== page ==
The second crux was dry and really quite nice but getting there was probably harder today. There is a slab which is awkward to get onto and which was covered in snow so we needed to uncover the holds before we could use them. All very delicate for a few metres. Above the second crux the ridge is very fine indeed. It is narrow and interesting with great exposure.
Since South Castle Gully is still full of snow we went to descend this. South Castle Gully is my favourite grade 1 gully on Ben Nevis and possibly anywhere. Steepe and very big walls line the top half of it. It's pretty easy to get into from the side and gave us a brilliant slide all the way down to the bottom steep bit. Here there is an abseil to do which got us to the bottom snow slope and a quick slide to the bottom of the climb. What a great way to get back down again!
During last week and this week we have been running a Summer Mountain Leader Training Course with West Highland College. It's been brilliant working with twelve enthusiastic trainees and showing them everything we know about leading groups on summer walks in the mountains. We split the course into two 3 day chunks and this week we finished the course with practice dealing with incidents and accidents, self-rescue and stream crossings, and our two day wild camping expedition.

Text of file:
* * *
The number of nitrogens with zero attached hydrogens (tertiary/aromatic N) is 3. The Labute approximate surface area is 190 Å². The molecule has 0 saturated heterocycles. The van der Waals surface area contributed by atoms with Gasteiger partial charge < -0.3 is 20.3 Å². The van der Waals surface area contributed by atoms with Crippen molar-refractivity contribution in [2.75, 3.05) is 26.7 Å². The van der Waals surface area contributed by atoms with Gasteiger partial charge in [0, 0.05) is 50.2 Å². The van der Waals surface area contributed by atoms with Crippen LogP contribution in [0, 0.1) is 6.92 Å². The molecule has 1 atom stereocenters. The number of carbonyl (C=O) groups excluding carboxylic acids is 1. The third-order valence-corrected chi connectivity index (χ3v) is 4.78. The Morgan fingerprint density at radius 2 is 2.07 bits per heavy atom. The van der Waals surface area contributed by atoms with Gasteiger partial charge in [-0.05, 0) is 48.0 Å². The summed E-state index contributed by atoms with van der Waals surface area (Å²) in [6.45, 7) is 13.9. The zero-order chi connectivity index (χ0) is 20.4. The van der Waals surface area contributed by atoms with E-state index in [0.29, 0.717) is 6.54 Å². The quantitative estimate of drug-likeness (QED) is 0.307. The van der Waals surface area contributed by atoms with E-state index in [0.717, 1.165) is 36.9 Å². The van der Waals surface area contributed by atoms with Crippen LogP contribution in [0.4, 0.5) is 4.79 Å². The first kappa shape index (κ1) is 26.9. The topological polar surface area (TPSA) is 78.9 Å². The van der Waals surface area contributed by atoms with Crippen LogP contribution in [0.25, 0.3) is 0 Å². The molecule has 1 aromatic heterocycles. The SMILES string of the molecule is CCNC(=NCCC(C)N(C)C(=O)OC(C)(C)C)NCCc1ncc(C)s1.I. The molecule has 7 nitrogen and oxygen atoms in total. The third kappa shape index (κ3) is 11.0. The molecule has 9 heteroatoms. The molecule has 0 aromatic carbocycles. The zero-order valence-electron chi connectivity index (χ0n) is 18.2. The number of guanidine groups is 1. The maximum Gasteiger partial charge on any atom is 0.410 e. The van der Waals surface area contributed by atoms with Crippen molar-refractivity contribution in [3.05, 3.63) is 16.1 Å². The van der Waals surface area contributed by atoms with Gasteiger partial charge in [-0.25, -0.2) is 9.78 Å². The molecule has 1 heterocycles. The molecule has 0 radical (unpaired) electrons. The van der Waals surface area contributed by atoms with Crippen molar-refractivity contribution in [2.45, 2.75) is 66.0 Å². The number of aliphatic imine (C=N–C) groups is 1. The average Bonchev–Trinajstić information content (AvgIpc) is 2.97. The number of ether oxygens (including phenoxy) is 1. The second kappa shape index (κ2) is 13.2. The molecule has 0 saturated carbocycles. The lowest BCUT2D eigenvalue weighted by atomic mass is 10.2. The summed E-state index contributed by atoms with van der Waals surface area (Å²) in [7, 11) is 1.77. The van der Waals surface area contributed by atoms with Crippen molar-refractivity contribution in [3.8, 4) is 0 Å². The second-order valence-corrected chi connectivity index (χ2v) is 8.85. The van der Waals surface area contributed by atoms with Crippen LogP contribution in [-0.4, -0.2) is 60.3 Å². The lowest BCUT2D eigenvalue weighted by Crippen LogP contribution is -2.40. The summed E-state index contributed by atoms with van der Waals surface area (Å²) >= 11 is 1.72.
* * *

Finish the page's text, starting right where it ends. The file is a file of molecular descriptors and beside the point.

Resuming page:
We started the expedition from Insh, near Spean Bridge. We went up to Beinn Chlianaig and Cnap Chruin doing lots of navigation training, practicing leadership and group management and learning lots about the environment and land management. There were lots of new born lambs low down on the hills and we were very careful not to disturb any of the sheep by walking slowly and keeping away from the sheep. The tops of these two hills are beatufully smooth in places with moss and lichen, making the walking very easy going. We also had amazing views onto the Grey Coires and Stob Coire Easainn.